TUTORIAL # 1 _ Setting an ambient with baked GI (Unity 3d)
IMPORTANT NOTES BEFORE STARTING
This is NOT a modelling tutorial. Here it's presented a fast overview of the baked workflow for rendering an ambient using some free (and some payed options) 3D models and assets. In order to get a real professional look in your work you will need to properly prepare models and setting for your purpose. This tutorial is intended for BEGINNERS that have a basic knowledge of Unity interface and workflow. The room in the photo is NOT for portfolio purpose, so it's quite simple and has very few furnitures and accessories. Everything is made in a simple way in order to let you finish all the scene in around 30 minutes (excluding baking time).
GET THE PARTY STARTED...WHat we will do?
We will create a small room in order to understand a little bit how models, lights and post-production work in Unity 5. First, let's check which software we will use and how to get them.
- UNITY3D 5. The core of our tutorial, it can be freely downloaded with a Personal authorization. Install the latest stable version. For this tutorial I used the 5.4.3.
- SUBSTANCE SUITE. Substances are a great source for texturing in Unity: they are procedural, can be tweakened inside the software, are supported as native add-on, they are fast and they look great. The suite is composed of 3 softwares: DESIGNER, for creating procedural substances, PAINTER, for painting models and export textures, B2M, a tool that let you to create textures from photos.
- MAYA LT. A modelling software is very usefull and MAYA from Autodesk is great. The LT version is made for game developers, so it's a great pack with an high Price/Quality ratio. A totally free alternative is BLENDER.
WAIT! THEY ARE EXPENSIVE?
Substance Suite and Maya need a subscription, but they are extremely flexible. First of all, an amazing thing for young developers is that they both have an Academic License totally FREE. You can ask, showing your inscription to a certified institute, a free account that let you use these programs without any charge. If you are not a student, they come with monthly or yearly subscription (MAYA LT subscription and SUBSTANCE LIVE) with an affordable price. Moreover, they have also a 30 days trial with full features enabled.
MODELING THE ROOM
Create in your modeling software a small room, better if you insert fake corridors as in the photo above (just to see how light react in a shape different from a simple cube). This is not a modelling tutorial so you can easily check extended information in detailed books or videos about that. For now, make something REALLY SIMPLE. You can start from one wall, create one or more windows according to your taste, then make the other thing. Create also an external structure for a correct response of shadows inside Unity, and UV unwrap everything. Even if this function isn't the best for a correct model unwrapping, if your room is simple enough you can also Freeze Transformations inside Maya and go for Automatic UV unwrapping. Really important is to set the materials for your surfaces, especially if your room is a unique 3D model (and it should be, or one model for the inner room and another for the exterior). Go to Hypershade inside Windows -> Rendering and create two different materials, one for the Walls and one for the Parquet. Then, inside Maya, select inside the modelling Tool the FACE option and select all the faces made of Wall material, click Right Mouse and assign Existing material -> Wall. The same for the floor, using Assign Existing Material -> Parquet. Now, we assigned all the materials, unwrapped the UVs, let's go to Unity. Our last step is to export the model: we can use .fbx export option, and we have two different ways to get the model inside Unity. The first is to select, inside Maya, Export All or Game Exporter. In this way we will create an FBX model that we will be able to import inside Unity. The other way is to use "Send to Unity" option: in this case you must address the export inside the Unity Project folder, so, if you want to use this workflow start creating Unity project.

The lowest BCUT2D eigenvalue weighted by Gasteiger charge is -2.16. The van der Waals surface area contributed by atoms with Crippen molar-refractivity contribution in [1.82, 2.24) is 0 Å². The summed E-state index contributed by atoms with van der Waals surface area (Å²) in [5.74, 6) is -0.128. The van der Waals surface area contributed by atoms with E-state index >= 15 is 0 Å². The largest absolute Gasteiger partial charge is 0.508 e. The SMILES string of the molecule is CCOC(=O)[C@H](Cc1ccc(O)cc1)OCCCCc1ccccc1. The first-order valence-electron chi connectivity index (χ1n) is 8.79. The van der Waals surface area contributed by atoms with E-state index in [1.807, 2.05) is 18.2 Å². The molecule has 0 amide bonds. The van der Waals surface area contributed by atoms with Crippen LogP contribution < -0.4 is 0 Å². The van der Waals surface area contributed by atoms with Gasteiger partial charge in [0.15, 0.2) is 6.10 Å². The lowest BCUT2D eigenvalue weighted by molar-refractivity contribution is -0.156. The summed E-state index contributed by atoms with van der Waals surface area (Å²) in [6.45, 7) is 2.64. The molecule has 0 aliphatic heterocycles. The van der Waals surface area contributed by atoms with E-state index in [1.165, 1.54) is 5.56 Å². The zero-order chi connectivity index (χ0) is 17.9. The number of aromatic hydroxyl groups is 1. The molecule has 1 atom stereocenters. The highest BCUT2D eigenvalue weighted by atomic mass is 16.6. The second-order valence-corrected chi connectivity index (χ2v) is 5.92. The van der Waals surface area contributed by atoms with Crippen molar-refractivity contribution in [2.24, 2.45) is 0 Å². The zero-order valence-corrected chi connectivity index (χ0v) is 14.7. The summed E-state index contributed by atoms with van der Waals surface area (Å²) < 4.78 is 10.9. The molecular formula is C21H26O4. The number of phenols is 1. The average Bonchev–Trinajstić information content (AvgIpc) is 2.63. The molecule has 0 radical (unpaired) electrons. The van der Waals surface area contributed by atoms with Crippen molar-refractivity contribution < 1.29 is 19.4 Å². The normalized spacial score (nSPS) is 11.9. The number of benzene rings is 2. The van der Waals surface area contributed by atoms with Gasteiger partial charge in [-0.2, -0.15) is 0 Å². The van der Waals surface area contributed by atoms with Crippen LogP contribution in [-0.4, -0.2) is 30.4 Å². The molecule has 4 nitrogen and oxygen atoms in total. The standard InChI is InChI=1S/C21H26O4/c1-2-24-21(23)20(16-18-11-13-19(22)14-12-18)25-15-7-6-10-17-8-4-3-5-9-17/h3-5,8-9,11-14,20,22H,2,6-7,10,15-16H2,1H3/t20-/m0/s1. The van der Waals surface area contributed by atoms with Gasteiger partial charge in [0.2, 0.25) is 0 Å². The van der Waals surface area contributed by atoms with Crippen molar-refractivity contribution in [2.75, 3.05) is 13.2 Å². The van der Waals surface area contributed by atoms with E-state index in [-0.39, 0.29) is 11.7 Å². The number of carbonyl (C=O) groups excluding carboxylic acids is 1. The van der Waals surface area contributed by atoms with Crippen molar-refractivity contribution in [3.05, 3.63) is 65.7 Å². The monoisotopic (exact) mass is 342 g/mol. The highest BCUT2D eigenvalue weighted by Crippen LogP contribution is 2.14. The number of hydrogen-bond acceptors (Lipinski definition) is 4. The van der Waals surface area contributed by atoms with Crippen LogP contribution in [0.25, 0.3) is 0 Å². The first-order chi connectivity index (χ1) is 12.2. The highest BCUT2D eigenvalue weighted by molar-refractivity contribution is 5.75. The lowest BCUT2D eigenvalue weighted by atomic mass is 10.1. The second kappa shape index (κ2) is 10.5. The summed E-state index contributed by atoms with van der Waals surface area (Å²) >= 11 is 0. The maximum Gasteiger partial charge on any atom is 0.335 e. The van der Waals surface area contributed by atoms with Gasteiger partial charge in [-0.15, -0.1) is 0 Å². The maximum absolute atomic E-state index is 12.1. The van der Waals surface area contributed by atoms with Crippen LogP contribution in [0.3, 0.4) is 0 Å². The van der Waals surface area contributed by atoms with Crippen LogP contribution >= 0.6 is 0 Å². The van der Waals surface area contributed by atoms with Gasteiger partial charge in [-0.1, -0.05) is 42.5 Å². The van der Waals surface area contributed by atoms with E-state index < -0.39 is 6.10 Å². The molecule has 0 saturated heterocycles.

SUGGESTED READING for this topic
SETTING UP THE UNITY PROJECT
Everything start from a new Unity project. Create a 3D project and keep in mind where you will save it, as for the "Send to Unity" workflow inside Maya you will need to reach the correct position inside your Asset folder into your project. Now, let's start setting up the project. Go to EDIT -> Player setting and select "Deferred" and "Linear". We can discuss about these two elements for a long time, but the most important thing is to read carefully all the documentation that Unity manual provide about these two topics. It's really important to understand those elements and I strongly suggest you to go through this documents as soon as possible. However, here we choose the rendering pipeline with the color space. We are working in Deferred Linear.